Woe to the scholar who substitutes petty biases for basic research: case in point, the Oxford-trained, Harvard-tenured, Hoover-institutionalized historian Niall Campbell Douglas Ferguson, who, having been recently crucified on a cross of outrageous misfortune of his own making, was foolish enough to make an appearance on Bloomberg TV in his own defense.
After noting Ferguson's preference for "smaller government," an interviewer notes that while private-sector jobs have grown under the Obama administration, "job losses are really coming from the public sector." So Professor, in your own opinion, this is "better," right?
Responds--astonishingly--the good professor:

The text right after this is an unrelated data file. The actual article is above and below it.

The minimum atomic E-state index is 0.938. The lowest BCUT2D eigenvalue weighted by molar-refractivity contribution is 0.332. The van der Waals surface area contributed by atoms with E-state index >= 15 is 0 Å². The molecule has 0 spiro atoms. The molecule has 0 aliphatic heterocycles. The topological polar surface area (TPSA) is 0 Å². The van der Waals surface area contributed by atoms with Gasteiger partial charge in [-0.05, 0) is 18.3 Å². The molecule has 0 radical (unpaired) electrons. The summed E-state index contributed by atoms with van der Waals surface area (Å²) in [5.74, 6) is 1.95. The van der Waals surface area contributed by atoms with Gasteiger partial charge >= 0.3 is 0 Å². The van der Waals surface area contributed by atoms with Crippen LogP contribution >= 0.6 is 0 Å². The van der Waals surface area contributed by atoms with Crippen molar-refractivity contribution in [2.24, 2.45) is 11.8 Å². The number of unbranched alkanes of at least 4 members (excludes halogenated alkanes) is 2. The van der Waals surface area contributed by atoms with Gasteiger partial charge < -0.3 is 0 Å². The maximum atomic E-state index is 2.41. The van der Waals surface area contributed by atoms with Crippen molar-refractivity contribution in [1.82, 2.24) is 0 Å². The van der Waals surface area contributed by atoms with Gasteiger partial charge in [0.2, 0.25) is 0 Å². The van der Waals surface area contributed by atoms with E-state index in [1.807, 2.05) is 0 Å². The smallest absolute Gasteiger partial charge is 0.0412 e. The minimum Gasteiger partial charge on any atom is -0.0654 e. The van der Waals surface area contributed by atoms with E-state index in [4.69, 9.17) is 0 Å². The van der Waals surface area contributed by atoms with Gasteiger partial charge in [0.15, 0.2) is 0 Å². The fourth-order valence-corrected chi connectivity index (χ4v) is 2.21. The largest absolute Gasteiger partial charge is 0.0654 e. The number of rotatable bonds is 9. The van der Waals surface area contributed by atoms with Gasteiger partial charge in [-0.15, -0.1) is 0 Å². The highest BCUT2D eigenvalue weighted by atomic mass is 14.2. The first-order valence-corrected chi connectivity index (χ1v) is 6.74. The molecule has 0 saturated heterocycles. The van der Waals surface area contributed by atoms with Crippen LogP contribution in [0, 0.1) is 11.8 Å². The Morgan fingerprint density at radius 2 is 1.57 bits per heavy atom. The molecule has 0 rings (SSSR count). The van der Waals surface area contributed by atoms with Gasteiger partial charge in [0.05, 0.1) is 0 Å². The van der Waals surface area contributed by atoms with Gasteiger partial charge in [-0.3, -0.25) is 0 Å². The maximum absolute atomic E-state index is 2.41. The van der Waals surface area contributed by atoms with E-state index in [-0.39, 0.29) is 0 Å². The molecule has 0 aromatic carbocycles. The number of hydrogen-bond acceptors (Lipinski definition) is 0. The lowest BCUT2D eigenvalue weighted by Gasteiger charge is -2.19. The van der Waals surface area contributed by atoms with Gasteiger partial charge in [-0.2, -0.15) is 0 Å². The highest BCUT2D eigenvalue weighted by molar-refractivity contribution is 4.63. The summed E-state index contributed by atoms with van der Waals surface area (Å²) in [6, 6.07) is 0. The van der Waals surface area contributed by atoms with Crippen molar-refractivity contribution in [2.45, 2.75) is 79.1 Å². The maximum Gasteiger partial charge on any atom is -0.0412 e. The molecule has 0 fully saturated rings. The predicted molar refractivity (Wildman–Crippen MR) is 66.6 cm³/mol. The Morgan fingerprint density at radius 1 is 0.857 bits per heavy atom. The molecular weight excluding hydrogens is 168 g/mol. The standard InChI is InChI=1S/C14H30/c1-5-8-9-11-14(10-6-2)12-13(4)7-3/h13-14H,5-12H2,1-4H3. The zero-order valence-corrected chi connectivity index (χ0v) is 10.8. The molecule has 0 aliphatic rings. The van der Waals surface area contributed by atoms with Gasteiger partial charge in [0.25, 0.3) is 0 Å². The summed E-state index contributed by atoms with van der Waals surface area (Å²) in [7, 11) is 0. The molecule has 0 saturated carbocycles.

Well, that’s not really a part of the argument I made in the piece. The point I made in the piece was that the stimulus had a very short-term effect, which is very clear if you look, for example, at the Federal employment numbers there’s a huge spike in early 2010 and then it falls back down.
To which Paul Krugman (who, says Ferguson in the Bloomberg clip, is being "disingenuous") responds. That "huge spike in early 2010"?
[I]t was all about temporary hiring for the Census, and the meme continued to be part of what everyone on the right knew, just knew, to be true long after the Census blip was over and federal employment was back below its level when Obama took office.
Eventually, however, the thing vanished from the discussion, and I thought we’d hear no more about it. But guess who didn’t get the memo?
For what it’s worth, in this case I don’t think we’re looking at a blatant attempt to mislead; I suspect that we’re just looking at raw ignorance.
Oh, my, that's going to leave a scar.